- Matthew Stafford: 5 Possible Landing Spots for the Detroit Lions Quarterback
Nearly every quarterback-hungry team should be interested in the former No. 1 overall pick
Twelve years after he became the No. 1 pick in the draft, Matthew Stafford and the Detroit Lions appear headed for an amicable divorce.
According to ESPN’s Adam Schefter, the team and its one-time franchise quarterback have mutually agreed to find him a new home via trade before the 2021 season. Stafford, who turns 33 in February, has cap hits of $33 million and $26 million the next two seasons, which are the seventh- and 11th-highest figures among quarterbacks in those respective campaigns.
Stafford has had a fascinating career so far. Although he doesn’t have many personal or team accomplishments — just one Pro Bowl and three postseason games, all losses — . He was the fastest quarterback to reach 15,000 passing yards in 2013 and the fastest to reach 45,000 this season — and he’s been the fastest at every interval in between. He’s also 16th and climbing on the , and should eclipse 300 next season if he gets the opportunity to start and stays healthy.
Almost every team that is in need of a quarterback, save for the Jacksonville Jaguars who look set to take Clemson’s Trevor Lawrence , should be interested in Stafford. He appears to have many years ahead of him and has been one of the league’s iron men with before fractured bones in his back ended his 2019 season early.
Stafford shouldn’t be nearly as expensive as fellow trade target Deshaun Watson, who could cost three or more first-round picks, but if recent history has taught us any lesson, he should command at least one first-rounder. Similarly talented veterans Jay Cutler, Carson Palmer, Sam Bradford each netted at least as much for their respective teams.
Which teams are the best fit? We’re breaking down the five best matches before looking at some honorable mentions:
The Colts are looking for their fourth starting quarterback in as many years after announced his retirement and Jacoby Brissett hits free agency. . Fourth-rounder Jacob Eason could one day be a starter, but the Colts need a more ready-made starter for this contending roster.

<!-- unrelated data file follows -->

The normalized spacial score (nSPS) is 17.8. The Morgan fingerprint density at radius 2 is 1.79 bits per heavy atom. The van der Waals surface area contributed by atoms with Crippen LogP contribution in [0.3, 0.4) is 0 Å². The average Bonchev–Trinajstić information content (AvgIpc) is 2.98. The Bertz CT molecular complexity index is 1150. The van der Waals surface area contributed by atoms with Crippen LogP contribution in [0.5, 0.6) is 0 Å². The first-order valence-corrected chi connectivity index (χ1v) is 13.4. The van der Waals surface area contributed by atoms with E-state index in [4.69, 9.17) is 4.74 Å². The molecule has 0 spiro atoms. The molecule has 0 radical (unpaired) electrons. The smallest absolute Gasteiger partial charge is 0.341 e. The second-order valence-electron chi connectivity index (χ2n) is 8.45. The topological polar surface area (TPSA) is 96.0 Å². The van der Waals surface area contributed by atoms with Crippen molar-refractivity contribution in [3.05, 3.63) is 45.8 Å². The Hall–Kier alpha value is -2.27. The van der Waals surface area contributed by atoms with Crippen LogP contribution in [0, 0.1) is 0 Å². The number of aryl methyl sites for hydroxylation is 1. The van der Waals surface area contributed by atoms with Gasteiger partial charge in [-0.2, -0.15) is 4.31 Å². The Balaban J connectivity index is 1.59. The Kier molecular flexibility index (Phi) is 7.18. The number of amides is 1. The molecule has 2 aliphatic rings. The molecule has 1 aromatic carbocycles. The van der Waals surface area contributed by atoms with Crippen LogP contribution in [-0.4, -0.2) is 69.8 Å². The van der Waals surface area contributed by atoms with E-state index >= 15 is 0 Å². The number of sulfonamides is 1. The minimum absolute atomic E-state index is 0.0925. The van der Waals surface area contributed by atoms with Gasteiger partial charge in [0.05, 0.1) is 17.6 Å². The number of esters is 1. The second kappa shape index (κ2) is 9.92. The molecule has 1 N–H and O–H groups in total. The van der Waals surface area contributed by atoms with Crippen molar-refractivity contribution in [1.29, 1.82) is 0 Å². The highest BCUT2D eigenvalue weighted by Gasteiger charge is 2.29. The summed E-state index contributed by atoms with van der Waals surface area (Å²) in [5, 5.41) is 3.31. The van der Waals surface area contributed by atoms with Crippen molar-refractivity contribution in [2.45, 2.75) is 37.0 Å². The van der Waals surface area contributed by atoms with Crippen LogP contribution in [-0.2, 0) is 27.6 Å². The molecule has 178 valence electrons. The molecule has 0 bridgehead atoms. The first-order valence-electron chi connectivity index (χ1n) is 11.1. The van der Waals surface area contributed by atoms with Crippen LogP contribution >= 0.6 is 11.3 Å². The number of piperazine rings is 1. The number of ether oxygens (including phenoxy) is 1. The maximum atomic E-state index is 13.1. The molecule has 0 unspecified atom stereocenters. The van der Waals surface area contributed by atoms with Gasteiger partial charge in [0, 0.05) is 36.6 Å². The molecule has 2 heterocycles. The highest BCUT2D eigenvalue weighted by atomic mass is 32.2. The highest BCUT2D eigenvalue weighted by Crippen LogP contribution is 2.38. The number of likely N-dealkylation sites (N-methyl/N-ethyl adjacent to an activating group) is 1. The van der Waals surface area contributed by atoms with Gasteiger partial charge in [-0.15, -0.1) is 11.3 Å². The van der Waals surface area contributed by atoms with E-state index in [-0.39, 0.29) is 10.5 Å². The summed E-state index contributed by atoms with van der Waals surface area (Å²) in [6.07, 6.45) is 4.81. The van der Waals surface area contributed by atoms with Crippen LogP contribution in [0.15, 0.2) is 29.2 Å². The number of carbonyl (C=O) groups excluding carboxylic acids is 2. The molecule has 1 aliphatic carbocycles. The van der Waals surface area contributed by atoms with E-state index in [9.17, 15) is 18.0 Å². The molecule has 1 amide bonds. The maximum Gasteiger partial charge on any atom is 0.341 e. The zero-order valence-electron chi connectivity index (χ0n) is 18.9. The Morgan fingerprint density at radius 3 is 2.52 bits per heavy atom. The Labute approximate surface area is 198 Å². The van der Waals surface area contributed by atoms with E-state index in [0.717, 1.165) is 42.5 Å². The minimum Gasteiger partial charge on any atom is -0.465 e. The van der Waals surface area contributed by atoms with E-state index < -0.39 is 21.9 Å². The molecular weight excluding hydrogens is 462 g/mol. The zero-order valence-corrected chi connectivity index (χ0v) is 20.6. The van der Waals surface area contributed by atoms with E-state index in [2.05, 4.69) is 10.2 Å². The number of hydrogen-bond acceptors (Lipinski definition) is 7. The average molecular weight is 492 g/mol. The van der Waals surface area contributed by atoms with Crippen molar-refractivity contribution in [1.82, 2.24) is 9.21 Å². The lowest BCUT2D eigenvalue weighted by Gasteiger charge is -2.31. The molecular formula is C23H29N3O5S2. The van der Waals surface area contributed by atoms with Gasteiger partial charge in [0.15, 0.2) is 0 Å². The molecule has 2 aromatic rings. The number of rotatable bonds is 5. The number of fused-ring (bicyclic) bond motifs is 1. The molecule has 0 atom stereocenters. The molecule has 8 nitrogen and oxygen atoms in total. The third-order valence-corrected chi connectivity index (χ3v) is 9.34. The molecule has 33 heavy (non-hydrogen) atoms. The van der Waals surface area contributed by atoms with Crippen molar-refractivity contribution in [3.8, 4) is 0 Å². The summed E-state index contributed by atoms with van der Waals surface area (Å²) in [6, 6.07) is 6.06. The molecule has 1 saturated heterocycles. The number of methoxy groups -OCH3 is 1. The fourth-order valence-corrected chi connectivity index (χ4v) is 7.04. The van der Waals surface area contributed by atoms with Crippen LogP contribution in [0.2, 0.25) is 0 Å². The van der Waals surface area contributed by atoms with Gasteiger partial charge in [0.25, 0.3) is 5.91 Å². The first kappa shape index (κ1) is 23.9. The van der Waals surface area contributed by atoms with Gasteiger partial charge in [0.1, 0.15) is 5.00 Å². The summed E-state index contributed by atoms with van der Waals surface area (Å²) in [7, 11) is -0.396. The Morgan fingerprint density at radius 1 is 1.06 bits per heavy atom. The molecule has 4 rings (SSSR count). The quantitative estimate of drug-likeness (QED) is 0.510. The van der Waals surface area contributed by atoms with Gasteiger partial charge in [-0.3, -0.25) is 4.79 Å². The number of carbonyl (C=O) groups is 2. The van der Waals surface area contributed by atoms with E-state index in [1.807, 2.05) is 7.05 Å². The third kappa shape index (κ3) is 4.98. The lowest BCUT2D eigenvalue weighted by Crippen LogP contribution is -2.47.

Stafford seems like a perfect fit, especially considering how similar his game is to Rivers. Additionally, the Colts have the after the Jaguars, which means they wouldn’t have to cut any key players to make room for him. Even a potential reunion with Lions teammate Kenny Golladay, a pending free agent, wouldn’t be out of the question. One potential snag for a deal is that the is low (21st) compared to other potential suitors.
Cam Newton, unfortunately, doesn’t appear to be the answer in New England, so the quest to replace continues on. Bill Belichick has no interest in a long-term rebuild, so an established veteran like Stafford would make a lot of sense, and they have the cap space (fourth-most in the NFL) to make it work and finally surround their quarterback with playmakers for the first time in about a half-decade.
Belichick has been loath to part with first-rounders in the past — unless it was for multiple draft picks — but this time it may be worth the cost. Stafford is leagues better than other non-Dak Prescott free agents Mitchell Trubisky, Ryan Fitzpatrick, Jameis Winston, and Tyrod Taylor, although the Patriots could roll the dice again on Newton with a better supporting cast and hope for better health and results.
The silver lining of Drew Brees’ disappointing final campaign was that his injury allowed the Saints to see that Taysom Hill is not a long-term starting option. He’s very useful in a variety of roles, but he lacks the arm strength and fumbles too much, among other issues, to be a full-time starter.
Stafford would be an excellent option to plug in and keep Sean Payton’s operation going at full speed. It would be a shame to waste Alvin Kamara and Michael Thomas while they’re still productive, and Winston is an incredibly risky option. Adding Stafford will require Herculean cap gymnastics — the Saints are more than $100 million over the projected cap currently — but Payton and Co. have been the vanguard of this dark art.